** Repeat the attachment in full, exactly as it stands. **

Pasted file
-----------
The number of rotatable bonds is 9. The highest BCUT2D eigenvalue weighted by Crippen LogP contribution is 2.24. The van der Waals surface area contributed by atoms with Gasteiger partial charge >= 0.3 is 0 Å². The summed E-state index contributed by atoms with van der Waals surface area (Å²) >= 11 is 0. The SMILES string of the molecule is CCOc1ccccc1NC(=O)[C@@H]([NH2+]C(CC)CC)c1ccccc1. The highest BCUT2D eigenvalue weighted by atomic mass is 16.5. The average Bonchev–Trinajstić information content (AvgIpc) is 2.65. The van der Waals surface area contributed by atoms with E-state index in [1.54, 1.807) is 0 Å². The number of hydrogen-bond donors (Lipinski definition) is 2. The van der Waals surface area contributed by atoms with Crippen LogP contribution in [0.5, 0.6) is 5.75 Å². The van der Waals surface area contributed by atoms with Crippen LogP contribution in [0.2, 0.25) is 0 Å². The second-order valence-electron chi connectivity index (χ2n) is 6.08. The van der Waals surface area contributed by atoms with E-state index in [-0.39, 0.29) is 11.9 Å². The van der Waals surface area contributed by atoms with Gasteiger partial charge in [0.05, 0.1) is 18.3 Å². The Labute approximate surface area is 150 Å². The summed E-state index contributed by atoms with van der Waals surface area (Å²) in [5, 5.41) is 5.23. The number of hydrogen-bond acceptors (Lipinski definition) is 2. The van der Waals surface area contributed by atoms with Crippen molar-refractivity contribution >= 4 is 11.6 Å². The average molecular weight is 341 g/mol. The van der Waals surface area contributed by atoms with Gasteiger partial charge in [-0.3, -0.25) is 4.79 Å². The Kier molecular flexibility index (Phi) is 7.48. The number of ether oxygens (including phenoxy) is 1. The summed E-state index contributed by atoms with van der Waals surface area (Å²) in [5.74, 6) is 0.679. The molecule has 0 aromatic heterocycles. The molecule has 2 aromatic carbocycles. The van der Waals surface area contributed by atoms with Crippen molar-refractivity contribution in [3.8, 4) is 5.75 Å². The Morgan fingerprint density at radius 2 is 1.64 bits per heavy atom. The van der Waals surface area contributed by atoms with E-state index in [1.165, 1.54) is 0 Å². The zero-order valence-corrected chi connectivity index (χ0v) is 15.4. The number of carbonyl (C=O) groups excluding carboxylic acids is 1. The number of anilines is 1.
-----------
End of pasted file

The number of rotatable bonds is 9. The highest BCUT2D eigenvalue weighted by Crippen LogP contribution is 2.24. The van der Waals surface area contributed by atoms with Gasteiger partial charge >= 0.3 is 0 Å². The summed E-state index contributed by atoms with van der Waals surface area (Å²) >= 11 is 0. The SMILES string of the molecule is CCOc1ccccc1NC(=O)[C@@H]([NH2+]C(CC)CC)c1ccccc1. The highest BCUT2D eigenvalue weighted by atomic mass is 16.5. The average Bonchev–Trinajstić information content (AvgIpc) is 2.65. The van der Waals surface area contributed by atoms with E-state index in [1.54, 1.807) is 0 Å². The number of hydrogen-bond donors (Lipinski definition) is 2. The van der Waals surface area contributed by atoms with Crippen LogP contribution in [0.5, 0.6) is 5.75 Å². The van der Waals surface area contributed by atoms with Crippen LogP contribution in [0.2, 0.25) is 0 Å². The second-order valence-electron chi connectivity index (χ2n) is 6.08. The van der Waals surface area contributed by atoms with E-state index in [-0.39, 0.29) is 11.9 Å². The van der Waals surface area contributed by atoms with Gasteiger partial charge in [0.05, 0.1) is 18.3 Å². The Labute approximate surface area is 150 Å². The summed E-state index contributed by atoms with van der Waals surface area (Å²) in [5, 5.41) is 5.23. The number of hydrogen-bond acceptors (Lipinski definition) is 2. The van der Waals surface area contributed by atoms with Crippen molar-refractivity contribution >= 4 is 11.6 Å². The average molecular weight is 341 g/mol. The van der Waals surface area contributed by atoms with Gasteiger partial charge in [-0.3, -0.25) is 4.79 Å². The Kier molecular flexibility index (Phi) is 7.48. The number of ether oxygens (including phenoxy) is 1. The summed E-state index contributed by atoms with van der Waals surface area (Å²) in [5.74, 6) is 0.679. The molecule has 0 aromatic heterocycles. The molecule has 2 aromatic carbocycles. The van der Waals surface area contributed by atoms with Crippen molar-refractivity contribution in [3.8, 4) is 5.75 Å². The Morgan fingerprint density at radius 2 is 1.64 bits per heavy atom. The van der Waals surface area contributed by atoms with E-state index in [1.165, 1.54) is 0 Å². The zero-order valence-corrected chi connectivity index (χ0v) is 15.4. The number of carbonyl (C=O) groups excluding carboxylic acids is 1. The number of anilines is 1.